True scapular winging can cause significant shoulder pain and dysfunction. Winging occurs most commonly from an injury to the long thoracic nerve (LTN) resulting in dysfunction and serratus anterior paralysis. Without the stabilizing action of the serratus, the median border of the scapula translates medially and superiorly with attempted elevation of the arm. This produces a classic “angel wing” deformity that can be magnified by asking the patient to perform a push-up against the wall.
Winging due to serratus dysfunction should be distinguished from that of trapezius paralysis and from the generalized weakness of the periscapular musculature seen in fascioscapulohumeral dystrophy (FSH). Trapezius paralysis produces winging in which the scapula undergoes abnormal lateral and inferior translation during arm elevation. Shoulder ptosis is typically evident with the arm in the dependent position; the patient will demonstrate weakness with shoulder shrugging.
Although it is the third most common type of muscular dystrophy, FSH is uncommonly encountered in clinical practice. It is an autosomal dominant disorder associated with the subtelomeric region of chromosome 4q. Presentation of this disorder can be highly variably, but classically symptoms arise in the second or third decade and include fascial muscle weakness (inability to whistle or close eyes tightly), atrophy of the biceps and triceps, and winging of the scapula. Winging may have a mixed pattern and can range from mild to severe. In patients with suspected FSH, neurology consultation should be sought.
The long and superficial course of the LTN makes it vulnerable to injury. Long thoracic nerve palsy can result from acute or repetitive trauma, viral illness, Parsonage-Turner syndrome, or improper patient positioning during surgery or it may be idiopathic. Most LTN palsies are self-limited neuropraxias and patients presenting with serratus dysfunction should be initially managed nonoperatively. Serial electromyographic and nerve conduction tests are useful in evaluating recovery and should be done at 3-month intervals. Range of motion exercises help to prevent shoulder contractures, but their therapeutic benefit is difficult to separate from the general improvement in function that most patients experience. Bracing can effectively stabilize the scapula and improve motion but is often poorly tolerated.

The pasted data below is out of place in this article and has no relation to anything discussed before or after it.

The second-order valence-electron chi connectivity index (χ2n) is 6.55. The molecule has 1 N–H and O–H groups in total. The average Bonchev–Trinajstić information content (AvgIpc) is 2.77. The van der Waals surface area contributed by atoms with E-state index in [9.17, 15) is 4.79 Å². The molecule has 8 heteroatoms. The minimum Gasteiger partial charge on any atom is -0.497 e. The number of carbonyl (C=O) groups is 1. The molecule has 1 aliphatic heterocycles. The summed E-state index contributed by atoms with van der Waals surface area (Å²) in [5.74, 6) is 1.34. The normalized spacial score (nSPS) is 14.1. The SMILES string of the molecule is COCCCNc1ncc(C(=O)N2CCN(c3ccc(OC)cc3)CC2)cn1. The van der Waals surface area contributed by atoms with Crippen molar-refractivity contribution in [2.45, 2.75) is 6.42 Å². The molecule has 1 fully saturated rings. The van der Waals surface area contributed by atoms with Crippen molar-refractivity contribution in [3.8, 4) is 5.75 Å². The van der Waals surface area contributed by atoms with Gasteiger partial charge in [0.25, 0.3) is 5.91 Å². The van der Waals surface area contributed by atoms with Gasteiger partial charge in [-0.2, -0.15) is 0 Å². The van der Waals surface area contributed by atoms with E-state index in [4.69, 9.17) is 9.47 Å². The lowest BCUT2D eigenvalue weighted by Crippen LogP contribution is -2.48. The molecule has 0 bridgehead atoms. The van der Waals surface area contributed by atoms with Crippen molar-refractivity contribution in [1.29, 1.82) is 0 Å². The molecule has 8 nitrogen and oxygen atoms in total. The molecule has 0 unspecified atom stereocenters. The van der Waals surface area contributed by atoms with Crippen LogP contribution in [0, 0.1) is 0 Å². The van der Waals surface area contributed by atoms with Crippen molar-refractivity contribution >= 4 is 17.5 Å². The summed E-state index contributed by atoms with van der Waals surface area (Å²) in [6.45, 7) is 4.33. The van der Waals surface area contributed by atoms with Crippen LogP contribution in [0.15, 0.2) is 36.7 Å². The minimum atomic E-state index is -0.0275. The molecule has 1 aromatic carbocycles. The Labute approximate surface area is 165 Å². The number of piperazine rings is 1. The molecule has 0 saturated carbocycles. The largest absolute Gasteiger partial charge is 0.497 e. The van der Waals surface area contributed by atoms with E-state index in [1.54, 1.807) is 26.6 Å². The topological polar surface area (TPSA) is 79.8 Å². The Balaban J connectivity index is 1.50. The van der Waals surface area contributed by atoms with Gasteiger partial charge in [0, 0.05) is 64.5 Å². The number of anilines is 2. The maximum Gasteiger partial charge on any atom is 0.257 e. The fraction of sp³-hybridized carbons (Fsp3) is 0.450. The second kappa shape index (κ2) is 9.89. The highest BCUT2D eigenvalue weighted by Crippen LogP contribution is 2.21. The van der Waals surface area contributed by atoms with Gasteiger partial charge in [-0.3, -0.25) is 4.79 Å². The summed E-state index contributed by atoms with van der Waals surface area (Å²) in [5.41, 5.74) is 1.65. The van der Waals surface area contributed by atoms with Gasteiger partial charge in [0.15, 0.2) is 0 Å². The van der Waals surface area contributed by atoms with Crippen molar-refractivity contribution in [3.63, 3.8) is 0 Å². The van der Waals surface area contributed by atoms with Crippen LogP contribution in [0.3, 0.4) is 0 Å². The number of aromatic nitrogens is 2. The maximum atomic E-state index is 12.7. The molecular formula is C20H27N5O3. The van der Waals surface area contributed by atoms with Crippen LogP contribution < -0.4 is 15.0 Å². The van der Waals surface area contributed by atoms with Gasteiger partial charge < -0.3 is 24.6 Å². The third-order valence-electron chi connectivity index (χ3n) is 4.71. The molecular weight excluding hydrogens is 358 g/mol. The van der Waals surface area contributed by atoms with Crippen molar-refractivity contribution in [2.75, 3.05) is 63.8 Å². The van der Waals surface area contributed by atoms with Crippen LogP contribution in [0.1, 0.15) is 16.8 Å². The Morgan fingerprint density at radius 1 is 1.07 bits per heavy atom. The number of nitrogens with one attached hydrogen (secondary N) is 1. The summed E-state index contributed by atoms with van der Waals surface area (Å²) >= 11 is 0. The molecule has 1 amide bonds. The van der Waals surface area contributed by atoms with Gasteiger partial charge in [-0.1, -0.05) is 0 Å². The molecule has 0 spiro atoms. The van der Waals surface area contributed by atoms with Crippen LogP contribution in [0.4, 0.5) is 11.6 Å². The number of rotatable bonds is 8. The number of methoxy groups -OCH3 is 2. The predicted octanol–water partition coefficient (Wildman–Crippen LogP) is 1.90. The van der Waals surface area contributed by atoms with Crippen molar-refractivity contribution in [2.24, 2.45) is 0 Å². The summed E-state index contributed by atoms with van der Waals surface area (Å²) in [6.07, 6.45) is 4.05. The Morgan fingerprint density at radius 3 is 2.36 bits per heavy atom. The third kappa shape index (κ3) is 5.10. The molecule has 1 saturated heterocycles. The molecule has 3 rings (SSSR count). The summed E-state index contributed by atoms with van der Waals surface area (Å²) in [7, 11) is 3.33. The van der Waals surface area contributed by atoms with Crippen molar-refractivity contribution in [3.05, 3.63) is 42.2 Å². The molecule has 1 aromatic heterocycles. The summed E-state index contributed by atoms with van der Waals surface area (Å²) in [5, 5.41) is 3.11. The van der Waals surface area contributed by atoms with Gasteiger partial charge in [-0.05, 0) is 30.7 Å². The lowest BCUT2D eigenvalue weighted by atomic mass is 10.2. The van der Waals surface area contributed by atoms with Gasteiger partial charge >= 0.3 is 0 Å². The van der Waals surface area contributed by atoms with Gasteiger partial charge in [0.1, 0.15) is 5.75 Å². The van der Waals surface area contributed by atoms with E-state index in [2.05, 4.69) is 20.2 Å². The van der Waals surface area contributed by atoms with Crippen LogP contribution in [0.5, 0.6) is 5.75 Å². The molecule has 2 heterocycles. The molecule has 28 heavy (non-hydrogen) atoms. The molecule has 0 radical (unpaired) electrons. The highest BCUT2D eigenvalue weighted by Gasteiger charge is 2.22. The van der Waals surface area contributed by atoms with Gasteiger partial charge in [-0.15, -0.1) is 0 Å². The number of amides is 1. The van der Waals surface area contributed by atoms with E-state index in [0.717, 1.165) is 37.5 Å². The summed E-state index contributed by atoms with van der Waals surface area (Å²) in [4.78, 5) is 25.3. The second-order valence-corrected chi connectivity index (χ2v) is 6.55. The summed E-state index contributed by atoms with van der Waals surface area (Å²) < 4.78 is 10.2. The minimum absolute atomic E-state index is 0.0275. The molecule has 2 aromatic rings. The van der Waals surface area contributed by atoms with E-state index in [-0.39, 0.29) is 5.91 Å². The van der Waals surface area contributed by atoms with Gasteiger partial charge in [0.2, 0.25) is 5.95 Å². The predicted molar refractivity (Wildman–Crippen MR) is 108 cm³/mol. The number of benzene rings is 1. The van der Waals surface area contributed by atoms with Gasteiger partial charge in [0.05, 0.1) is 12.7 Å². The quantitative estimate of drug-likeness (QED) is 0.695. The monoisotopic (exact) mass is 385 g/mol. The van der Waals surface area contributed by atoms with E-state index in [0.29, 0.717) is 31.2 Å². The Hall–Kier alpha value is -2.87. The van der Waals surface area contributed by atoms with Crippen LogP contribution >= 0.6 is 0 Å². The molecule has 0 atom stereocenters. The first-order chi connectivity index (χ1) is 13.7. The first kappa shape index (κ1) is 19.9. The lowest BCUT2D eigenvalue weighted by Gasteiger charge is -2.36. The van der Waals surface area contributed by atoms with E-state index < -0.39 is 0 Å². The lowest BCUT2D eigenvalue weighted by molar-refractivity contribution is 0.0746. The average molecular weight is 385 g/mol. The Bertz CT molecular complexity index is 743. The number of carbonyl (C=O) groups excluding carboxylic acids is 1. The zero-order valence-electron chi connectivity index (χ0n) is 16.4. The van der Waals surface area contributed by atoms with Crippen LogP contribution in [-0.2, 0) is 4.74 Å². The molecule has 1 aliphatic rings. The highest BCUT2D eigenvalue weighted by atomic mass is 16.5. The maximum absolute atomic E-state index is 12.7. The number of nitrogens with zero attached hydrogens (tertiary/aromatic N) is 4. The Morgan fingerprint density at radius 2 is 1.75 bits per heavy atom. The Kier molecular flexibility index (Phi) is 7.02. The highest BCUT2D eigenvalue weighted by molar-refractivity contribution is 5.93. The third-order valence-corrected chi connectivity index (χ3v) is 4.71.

Recovery may take as long as 2 years, particularly when the etiology is not traumatic. Patients who do not improve after this period are candidates for muscle transfer procedures. Transfer of the sternal head of the pectoralis major is the most popular because it has the desired excursion and orientation to substitute for the serratus. It also has similar power and electromyographic activity.
Evaluation of the patient with a winging scapula should include a comprehensive physical exam and x-rays of the cervical spine, chest, and shoulder. Although these images are rarely diagnostic, they may identify contributing lesions such as cervical spondylosis or a scapular osteochondroma. Nerve testing, which includes evaluation of the spinal accessory nerve and the entire brachial plexus, should be routinely obtained. Neurologic involvement beyond the LTN can compromise the results of partial pectoralis transfer and is important to recognize preoperatively. The scapular stabilization test, done by manually stabilizing the scapula against the thorax and asking the patient to elevate the arm, can demonstrate improvement in active motion likely to be achieved following successful surgery.
This procedure is typically done in a beach chair position modified so that the patient is slightly more upright, allowing access to the midline of both the anterior and posterior chest. The scapula should be draped free and easily manipulated. Use of an articulated arm holder allows for appropriate positioning of the arm and facilitates exposure both in front and in back.
If use of an autograft is planned, the ipsilateral leg is also prepped and draped.
A 10- to 15-cm incision is used and is placed in the axillary skin crease. Proximally, the deltopectoral interval is developed and the cephalic vein is retracted laterally. The entire pectoralis major tendon is exposed. The tendon of the sternal head lies deep to that of the clavicular head. The individual muscle bellies can be bluntly separated medial to their musculotendonous junctions. This is aided by abduction and external rotation of the arm.
Exposure of the inferior angle of the scapula is accomplished by blunt dissection along the chest wall. Care is taken to stay medially and avoid the lateral neurovascular structures. The latissimus dorsi and teres major muscles are retracted inferiorly. The inferior scapula can then be grasped with a towel clip and pulled anteriorly into the field. It is exposed through subperiosteal dissection of the attached musculature. It is helpful to have an assistant pull forward into the medial border of the scapula, which can be palpated through the skin and subcantaneous tissues.